49ers Pick up Option on FB Kyle Juszczyk

Three-time Pro Bowl selection, a key to both the running and passing games, will make more than $5 million in 2020

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Fullbacks in today’s NFL are rare, a species in decline. With most offenses centered around the passing game, coaches are more focused on getting more wide receivers on the field than using a big guy in the backfield to flatten linebackers.

Yet the 49ers value the position, and especially value the man who plays it, Kyle Juszczyk.

Juszczyk was one of the first free-agent signings by general manager John Lynch and head coach Kyle Shanahan when they took over team operations in 2017. They signed the former Baltimore Ravens standout to a multi-year deal worth as much as $21 million, making him the league’s highest-paid fullback.

He’s rewarded the franchise by being selected to the Pro Bowl all three seasons in the Bay Area, including 2019 when his multipurpose talents as a blocker, receiver and runner helped the 49ers go 13-3, win the NFC West and get to the Super Bowl.

Now, the 49ers reportedly have exercised the option for a fourth year on Juszczyk’s deal to ensure the fullback remains a key piece of the offensive scheme in 2020, reports Jeremy Fowler of ESPN. The Niners will pay him just over $5 million in 2020, a bump over the $4.2 million he earned in 2019.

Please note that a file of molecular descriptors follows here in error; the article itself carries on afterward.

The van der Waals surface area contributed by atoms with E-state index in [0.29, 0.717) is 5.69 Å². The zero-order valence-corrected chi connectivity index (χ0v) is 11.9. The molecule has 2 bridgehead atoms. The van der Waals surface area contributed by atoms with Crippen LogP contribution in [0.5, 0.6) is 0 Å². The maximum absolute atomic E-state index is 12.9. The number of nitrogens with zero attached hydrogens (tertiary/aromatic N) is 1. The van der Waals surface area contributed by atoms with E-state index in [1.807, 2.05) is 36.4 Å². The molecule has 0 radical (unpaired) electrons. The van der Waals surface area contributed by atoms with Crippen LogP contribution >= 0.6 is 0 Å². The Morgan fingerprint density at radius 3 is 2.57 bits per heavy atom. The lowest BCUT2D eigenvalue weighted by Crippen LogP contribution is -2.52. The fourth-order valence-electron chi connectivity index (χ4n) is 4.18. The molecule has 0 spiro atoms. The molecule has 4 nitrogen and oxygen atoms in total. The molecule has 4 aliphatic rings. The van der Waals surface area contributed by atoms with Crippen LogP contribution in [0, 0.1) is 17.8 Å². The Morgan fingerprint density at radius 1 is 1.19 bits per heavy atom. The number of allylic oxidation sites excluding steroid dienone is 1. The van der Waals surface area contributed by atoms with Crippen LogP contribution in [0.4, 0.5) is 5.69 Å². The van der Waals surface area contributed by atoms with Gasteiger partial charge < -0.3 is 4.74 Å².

This past season, Juszczyk played 12 games and carried the ball three times for 7 yards and had 20 catches for 239 yards and a touchdown. But his true value was as a blocker, opening holes for the NFL’s No. 2 rushing attack. He had a big Super Bowl, too, catching three passes for 39 yards and a TD in the loss to the Chiefs.

To Shanahan, Juszczyk is an invaluable player. When the fullback suffered an injury and missed a few games during the middle of the schedule, Shanahan used a combination of players – including a tight end – in the backfield.

"I mean, you don’t replace Kyle," Shanahan told reporters at the time. "He’s kind of a one-of-a-kind at fullback. We still use a fullback, and you do that with tight ends also. I mean, you motion them in there and do stuff, but no one is going to fully replace him."

Now, for another season, at least, Shanahan won’t have to.

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